Bangkok’s Chinatown is known as a haven for some of the best street food and seafood restaurants in the capital, but it’s hard to imagine getting a good night’s rest amidst the cacophony, as much as one also hopes to be able to stumble back after bar-hopping at the neighbourhood’s Soi Nana.  Shanghai Mansion, then, comes as a godsend, given its location on Yaowarat’s main thoroughfare and being directly across my favourite peppery kway chap (pig organ soup) that opens till 2am in the morning.

On arrival, you’ll first see Shanghai Terrace, the hotel’s jazz lounge with both indoor and al fresco seating, which is a popular spot for travellers seeking a respite from the Bangkok sun in the afternoons. The entrance to Shanghai Mansion lies across a vermillion red bridge, accented by a water wall feature and a koi pond. The difference after you pass through is immediately noticeable, as if you’ve gained admission to some kind of inner sanctum of Chinatown of which few have access.

The deliberate Oriental theme means everything from the art to the furniture had to be carefully selected, at the risk of the lobby looked clichéd. And they’ve done well by pairing classy paintings, plush fabric, and dark wood, as one will observe with the furnishings in the lobby. Upstairs on level two, the water garden with a fish pond sports a soaring atrium with colourful lanterns, making a pretty picture and thus a favoured place for Thai Chinese couples to hold traditional tea ceremonies. We stayed in one of the Mu Dan Suite that encircle the courtyard. Besides the room numbers, each suite has a name like “happiness”, “wealth”, and “prosperity” in Chinese lettering above the door. The bright yellow walls, retro tiled flooring, dark wooden chairs and doorframes evoke a vague but palpable sense of nostalgia.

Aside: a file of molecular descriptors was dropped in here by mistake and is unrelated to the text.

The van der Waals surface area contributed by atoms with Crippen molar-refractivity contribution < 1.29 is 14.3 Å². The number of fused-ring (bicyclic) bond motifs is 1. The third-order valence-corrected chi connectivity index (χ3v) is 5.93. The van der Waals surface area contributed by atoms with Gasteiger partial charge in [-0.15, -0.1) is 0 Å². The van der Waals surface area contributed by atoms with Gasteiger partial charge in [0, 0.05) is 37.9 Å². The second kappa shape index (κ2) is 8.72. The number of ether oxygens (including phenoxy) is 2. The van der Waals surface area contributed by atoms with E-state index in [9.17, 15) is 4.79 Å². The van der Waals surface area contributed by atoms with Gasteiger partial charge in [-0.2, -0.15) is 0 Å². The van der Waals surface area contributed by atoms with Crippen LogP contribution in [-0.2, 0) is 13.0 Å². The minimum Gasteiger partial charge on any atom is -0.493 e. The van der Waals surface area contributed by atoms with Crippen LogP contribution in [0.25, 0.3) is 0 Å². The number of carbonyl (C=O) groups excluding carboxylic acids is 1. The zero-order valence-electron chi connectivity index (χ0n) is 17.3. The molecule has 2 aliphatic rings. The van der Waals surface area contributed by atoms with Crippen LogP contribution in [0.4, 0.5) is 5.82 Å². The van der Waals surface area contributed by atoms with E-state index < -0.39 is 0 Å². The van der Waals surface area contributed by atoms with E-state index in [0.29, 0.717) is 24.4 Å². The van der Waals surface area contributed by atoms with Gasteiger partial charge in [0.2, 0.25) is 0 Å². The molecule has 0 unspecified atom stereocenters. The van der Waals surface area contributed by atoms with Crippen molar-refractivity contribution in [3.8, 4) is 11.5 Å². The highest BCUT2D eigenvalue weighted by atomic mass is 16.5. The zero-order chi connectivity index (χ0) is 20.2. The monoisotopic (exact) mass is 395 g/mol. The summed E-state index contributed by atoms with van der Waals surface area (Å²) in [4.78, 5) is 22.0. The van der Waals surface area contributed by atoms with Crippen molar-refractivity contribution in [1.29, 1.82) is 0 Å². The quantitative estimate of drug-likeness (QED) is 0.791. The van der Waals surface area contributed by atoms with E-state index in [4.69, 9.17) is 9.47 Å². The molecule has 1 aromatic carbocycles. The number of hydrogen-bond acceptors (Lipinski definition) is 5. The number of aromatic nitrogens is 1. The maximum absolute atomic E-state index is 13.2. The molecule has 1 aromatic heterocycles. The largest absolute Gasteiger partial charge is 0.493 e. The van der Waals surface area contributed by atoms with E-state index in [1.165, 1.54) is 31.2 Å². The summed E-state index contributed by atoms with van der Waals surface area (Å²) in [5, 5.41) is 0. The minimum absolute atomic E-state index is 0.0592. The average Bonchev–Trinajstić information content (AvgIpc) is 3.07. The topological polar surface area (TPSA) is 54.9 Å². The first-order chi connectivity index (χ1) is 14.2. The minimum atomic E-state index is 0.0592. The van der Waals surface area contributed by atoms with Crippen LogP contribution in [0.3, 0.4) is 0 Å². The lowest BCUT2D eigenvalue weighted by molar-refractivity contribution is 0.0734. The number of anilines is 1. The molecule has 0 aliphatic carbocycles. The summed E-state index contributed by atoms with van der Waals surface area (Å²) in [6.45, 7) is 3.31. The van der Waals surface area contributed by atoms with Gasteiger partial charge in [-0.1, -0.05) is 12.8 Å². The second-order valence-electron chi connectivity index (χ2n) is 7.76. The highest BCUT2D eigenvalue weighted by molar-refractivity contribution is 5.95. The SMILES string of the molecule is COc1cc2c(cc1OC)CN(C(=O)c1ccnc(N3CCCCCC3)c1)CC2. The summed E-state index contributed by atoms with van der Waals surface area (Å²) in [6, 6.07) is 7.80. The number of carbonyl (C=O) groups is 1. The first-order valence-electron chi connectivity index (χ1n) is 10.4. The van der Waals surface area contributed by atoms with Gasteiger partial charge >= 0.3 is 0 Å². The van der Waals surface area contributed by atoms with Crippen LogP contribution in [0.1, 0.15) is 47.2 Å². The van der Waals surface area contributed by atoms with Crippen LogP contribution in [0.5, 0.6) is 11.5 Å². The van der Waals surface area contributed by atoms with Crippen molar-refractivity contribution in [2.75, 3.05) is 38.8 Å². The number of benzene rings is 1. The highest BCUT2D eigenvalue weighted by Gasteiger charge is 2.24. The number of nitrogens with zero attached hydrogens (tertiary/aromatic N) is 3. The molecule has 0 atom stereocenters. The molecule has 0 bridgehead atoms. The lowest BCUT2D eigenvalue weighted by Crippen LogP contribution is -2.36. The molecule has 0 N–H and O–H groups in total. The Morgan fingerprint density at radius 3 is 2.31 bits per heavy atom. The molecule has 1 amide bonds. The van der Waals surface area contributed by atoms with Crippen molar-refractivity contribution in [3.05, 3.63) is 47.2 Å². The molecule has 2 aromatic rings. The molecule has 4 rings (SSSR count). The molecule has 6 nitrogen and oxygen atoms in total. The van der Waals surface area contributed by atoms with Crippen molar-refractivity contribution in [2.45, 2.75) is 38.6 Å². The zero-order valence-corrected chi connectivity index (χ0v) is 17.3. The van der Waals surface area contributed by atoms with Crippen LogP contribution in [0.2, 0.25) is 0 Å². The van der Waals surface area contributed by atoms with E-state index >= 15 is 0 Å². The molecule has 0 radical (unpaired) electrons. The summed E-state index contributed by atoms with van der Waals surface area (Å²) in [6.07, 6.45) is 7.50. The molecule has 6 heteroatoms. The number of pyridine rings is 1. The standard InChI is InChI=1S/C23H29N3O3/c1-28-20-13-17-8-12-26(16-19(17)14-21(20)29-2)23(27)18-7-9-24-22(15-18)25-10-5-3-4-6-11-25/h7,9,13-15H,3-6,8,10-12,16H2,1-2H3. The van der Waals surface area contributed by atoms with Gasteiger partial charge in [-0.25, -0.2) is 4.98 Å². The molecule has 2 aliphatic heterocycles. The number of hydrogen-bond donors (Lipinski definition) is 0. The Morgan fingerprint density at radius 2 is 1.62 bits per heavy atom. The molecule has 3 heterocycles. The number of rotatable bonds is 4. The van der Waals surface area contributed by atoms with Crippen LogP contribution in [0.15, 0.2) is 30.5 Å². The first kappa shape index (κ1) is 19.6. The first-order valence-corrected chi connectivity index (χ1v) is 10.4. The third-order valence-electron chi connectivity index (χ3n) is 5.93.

The Mu Dan Suite, named after the sensual peony flower, is Shanghai Mansion’s largest room at 49 square metres (527 square feet). The generous space includes a sitting area equipped with an armchair and a plus daybed. Although there are Chinese-style four-poster beds in the Mei Hua (plum blossom) superior rooms for vintage chinoiserie vibes, guests in the suites can look forward to a classic, comfortable king-size bed. The bath and shower facilities are excellent; soaking in the freestanding bathtub was yet another way to take in the property’s old world inspired charm. Those picky about bath amenities will probably be happy with their Spa by Burasari coconut-scented products.

If your room comes with complimentary brekkie, you’ll find it served on the third floor at Cotton. A simple affair, the buffet is lined up with the usual suspects – bacon, sausages, potatoes, fried rice noodles, and dim sum. Eggs are served a la minute with options including scrambled eggs, omelettes, eggs Benedict, and eggs Florentine.

Overall, our two-night stay was flawless save for the morning we were woken up at 6am by the tea ceremony happening at the water garden, which were unfortunately accompanied by the loud cymbals and drum beats of the lion-dancing. We wished we were informed earlier (at least we could have gotten ear plugs), but besides this, Shanghai Mansion affords good value. Ranging from S$110 to S$200 a night, guests can choose one complimentary for each day of the entire stay, be it a dim sum high tea set, a Chinatown walking tour, or an hour-long foot massage at Spa Burasari!

Shanghai Mansion is located at 481 Yaowarat Rd, Khwaeng Samphanthawong, Khet Samphanthawong, Krung Thep Maha Nakhon 10100, Thailand, P. +65 +66 2 221 2121.